“The world changed in February. I knew we were in trouble when the Waffle House closed. The Waffle House Index is an informal metric used by the Federal Emergency Management Agency to determine the effect of a storm and the likely scale of assistance required for disaster recovery. Though the global storm came in the form of a virus, it affected the economy with similar impact.
The index has three levels, as designed by former agency head Craig Fugate:
Green: Full menu—restaurant
has power, and damage is limited
or no damage at all.
Yellow: Limited menu—no power, or power from a generator only, or food supplies may be low.
Red: Restaurant is closed, indicating severe damage or severe flooding.
So, while Waffle House is likely at the green level, business in general will be at yellow for some time. In the midst of the storm, we reconfigured teams, asking many people to work from home. Prior to this, we had resisted the idea of telecommuting, fearing loss of productivity and accountability. Here in the new normal, many have embraced the flexibility the practice creates, though the best practices for communication are still being worked out.
Among the communication obstacles found in telecommuting are communication context and lack of social involvement. What I am calling communication context includes the nonverbal and tonal cues, as well as shared experiences, that come with being in the room. The social involvement at the proverbial water cooler gives us clues about alliances and the cultural climate. Working at a distance limits our ability to gain the perspective needed for optimal communication.
To overcome these obstacles, we have employed online meetings in which participants may see one another, which helps in part. I suggest we go further and intentionally inquire about context, taking time in person or online to talk one-on-one about the quality of communication. If possible, periodic in-person collaborative work sessions, when combined with a meal, will provide the opportunity to gain a degree of social and cultural effectiveness. There may also be benefit in standardizing communication methods for project planning and status updates, as well as proposals for problem resolution. For this purpose, the A3 report is an excellent tool.
This great tool has a dumb name. The title is based on the paper size (29 cm x 43 cm) typically used to create the plan. The tool is used to communicate a project proposal or status. I believe companies that use the A3 as a standard way of communicating save a great deal of time. As important is the great value gained in teaching individuals a process for speaking with data. There is no more potent teacher of judgment in problem-solving than this. Many great ideas have been cast aside because their presentation lacked confidence or enthusiasm. Unfinished ideas have been implemented, only to be short-lived because they were not supported by data.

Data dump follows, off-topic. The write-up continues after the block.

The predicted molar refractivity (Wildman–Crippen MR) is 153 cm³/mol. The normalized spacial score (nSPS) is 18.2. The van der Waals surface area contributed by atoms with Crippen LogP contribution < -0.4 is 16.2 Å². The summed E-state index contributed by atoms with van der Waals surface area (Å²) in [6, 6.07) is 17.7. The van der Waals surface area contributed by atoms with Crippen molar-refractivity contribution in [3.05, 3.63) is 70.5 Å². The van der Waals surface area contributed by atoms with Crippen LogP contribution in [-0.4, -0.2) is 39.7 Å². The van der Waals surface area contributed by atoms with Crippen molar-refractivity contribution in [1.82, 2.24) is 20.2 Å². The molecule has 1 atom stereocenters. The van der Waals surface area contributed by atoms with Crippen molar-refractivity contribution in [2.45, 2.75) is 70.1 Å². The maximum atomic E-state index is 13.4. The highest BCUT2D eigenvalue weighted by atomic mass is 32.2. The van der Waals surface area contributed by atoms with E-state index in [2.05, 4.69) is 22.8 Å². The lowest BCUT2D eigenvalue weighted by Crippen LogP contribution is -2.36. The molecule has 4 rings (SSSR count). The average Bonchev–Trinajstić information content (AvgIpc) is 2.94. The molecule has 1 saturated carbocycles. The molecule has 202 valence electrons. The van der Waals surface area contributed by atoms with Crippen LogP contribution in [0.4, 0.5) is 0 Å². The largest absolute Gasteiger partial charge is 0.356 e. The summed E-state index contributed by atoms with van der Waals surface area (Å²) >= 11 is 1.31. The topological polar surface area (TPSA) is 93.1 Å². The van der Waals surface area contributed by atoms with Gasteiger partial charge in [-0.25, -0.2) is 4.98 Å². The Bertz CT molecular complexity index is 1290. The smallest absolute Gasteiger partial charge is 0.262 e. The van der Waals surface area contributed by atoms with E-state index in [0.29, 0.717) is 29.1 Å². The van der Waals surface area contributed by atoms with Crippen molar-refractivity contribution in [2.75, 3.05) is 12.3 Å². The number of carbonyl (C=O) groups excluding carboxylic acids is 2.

The steps involve clear definition of a problem, the current conditions, well-defined goals, thorough analysis, proposed solutions, a plan, and follow-up to test the plan’s effectiveness. This is a critical-thinking guide. If an inexperienced problem-solver were assigned the completion of an A3, that person would likely be lost and intimidated. However, if the A3 format is used regularly in group investigations and problem-solving, it will become second nature. Having done this, you will find it easy to stop the next person who wants you to think for them. “Boss, I wonder if you could help me with this problem?” is the way it normally begins. The first time they ask to borrow your brain, you may spend 30 minutes asking the A3 questions together. The next time the request comes, just say, “Sure, fill out your A3, and then I will be happy to discuss it with you.”
More about the many uses for this great tool are found in John Shook’s Managing to Learn, published by Lean Enterprise Institute. Also, a class on AICC’s Packaging School describes how to approach Proposals, Problems, and Projects With A3.
Scott Ellis, Ed.D., of Working Well provides the brutal facts with a kind and actionable delivery when a leader, a team, or a company needs an objective, data-based assessment of the current state of operations and culture. Training, coaching, and resources develop the ability to eliminate obstacles and sustain more effective and profitable results. Working Well exists to get you unstuck and accelerate effective work. Scott can be reached at 425-985-8508 or firstname.lastname@example.org.“